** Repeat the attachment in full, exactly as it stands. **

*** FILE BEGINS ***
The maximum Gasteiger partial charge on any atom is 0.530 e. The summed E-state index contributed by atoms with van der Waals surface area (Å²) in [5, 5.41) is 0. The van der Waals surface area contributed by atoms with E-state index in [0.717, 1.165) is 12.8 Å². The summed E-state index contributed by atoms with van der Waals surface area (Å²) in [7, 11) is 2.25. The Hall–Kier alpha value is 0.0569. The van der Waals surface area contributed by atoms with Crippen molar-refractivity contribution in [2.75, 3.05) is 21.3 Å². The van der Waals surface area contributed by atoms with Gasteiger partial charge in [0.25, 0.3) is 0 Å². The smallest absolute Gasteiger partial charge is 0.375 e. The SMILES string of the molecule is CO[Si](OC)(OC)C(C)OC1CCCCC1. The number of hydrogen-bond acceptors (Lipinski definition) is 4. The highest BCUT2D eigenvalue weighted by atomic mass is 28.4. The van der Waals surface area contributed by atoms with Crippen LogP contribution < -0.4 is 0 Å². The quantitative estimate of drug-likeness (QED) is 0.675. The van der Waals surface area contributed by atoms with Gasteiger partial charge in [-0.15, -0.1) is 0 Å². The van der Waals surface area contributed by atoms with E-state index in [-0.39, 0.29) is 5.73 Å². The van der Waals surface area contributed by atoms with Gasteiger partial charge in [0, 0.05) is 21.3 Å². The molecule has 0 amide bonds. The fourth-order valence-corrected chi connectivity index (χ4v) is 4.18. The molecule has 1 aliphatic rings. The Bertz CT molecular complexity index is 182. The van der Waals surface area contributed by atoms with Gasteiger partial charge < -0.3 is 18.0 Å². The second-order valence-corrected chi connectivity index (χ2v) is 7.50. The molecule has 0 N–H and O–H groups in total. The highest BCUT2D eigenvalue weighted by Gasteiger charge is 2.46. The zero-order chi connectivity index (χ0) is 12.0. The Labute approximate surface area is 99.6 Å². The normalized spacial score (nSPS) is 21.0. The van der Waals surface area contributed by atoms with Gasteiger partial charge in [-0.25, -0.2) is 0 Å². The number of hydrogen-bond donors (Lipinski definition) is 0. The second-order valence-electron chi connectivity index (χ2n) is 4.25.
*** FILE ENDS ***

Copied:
The maximum Gasteiger partial charge on any atom is 0.530 e. The summed E-state index contributed by atoms with van der Waals surface area (Å²) in [5, 5.41) is 0. The van der Waals surface area contributed by atoms with E-state index in [0.717, 1.165) is 12.8 Å². The summed E-state index contributed by atoms with van der Waals surface area (Å²) in [7, 11) is 2.25. The Hall–Kier alpha value is 0.0569. The van der Waals surface area contributed by atoms with Crippen molar-refractivity contribution in [2.75, 3.05) is 21.3 Å². The van der Waals surface area contributed by atoms with Gasteiger partial charge in [0.25, 0.3) is 0 Å². The smallest absolute Gasteiger partial charge is 0.375 e. The SMILES string of the molecule is CO[Si](OC)(OC)C(C)OC1CCCCC1. The number of hydrogen-bond acceptors (Lipinski definition) is 4. The highest BCUT2D eigenvalue weighted by atomic mass is 28.4. The van der Waals surface area contributed by atoms with Crippen LogP contribution < -0.4 is 0 Å². The quantitative estimate of drug-likeness (QED) is 0.675. The van der Waals surface area contributed by atoms with Gasteiger partial charge in [-0.15, -0.1) is 0 Å². The van der Waals surface area contributed by atoms with E-state index in [-0.39, 0.29) is 5.73 Å². The van der Waals surface area contributed by atoms with Gasteiger partial charge in [0, 0.05) is 21.3 Å². The molecule has 0 amide bonds. The fourth-order valence-corrected chi connectivity index (χ4v) is 4.18. The molecule has 1 aliphatic rings. The Bertz CT molecular complexity index is 182. The van der Waals surface area contributed by atoms with Gasteiger partial charge < -0.3 is 18.0 Å². The second-order valence-corrected chi connectivity index (χ2v) is 7.50. The molecule has 0 N–H and O–H groups in total. The highest BCUT2D eigenvalue weighted by Gasteiger charge is 2.46. The zero-order chi connectivity index (χ0) is 12.0. The Labute approximate surface area is 99.6 Å². The normalized spacial score (nSPS) is 21.0. The van der Waals surface area contributed by atoms with Gasteiger partial charge in [-0.25, -0.2) is 0 Å². The number of hydrogen-bond donors (Lipinski definition) is 0. The second-order valence-electron chi connectivity index (χ2n) is 4.25.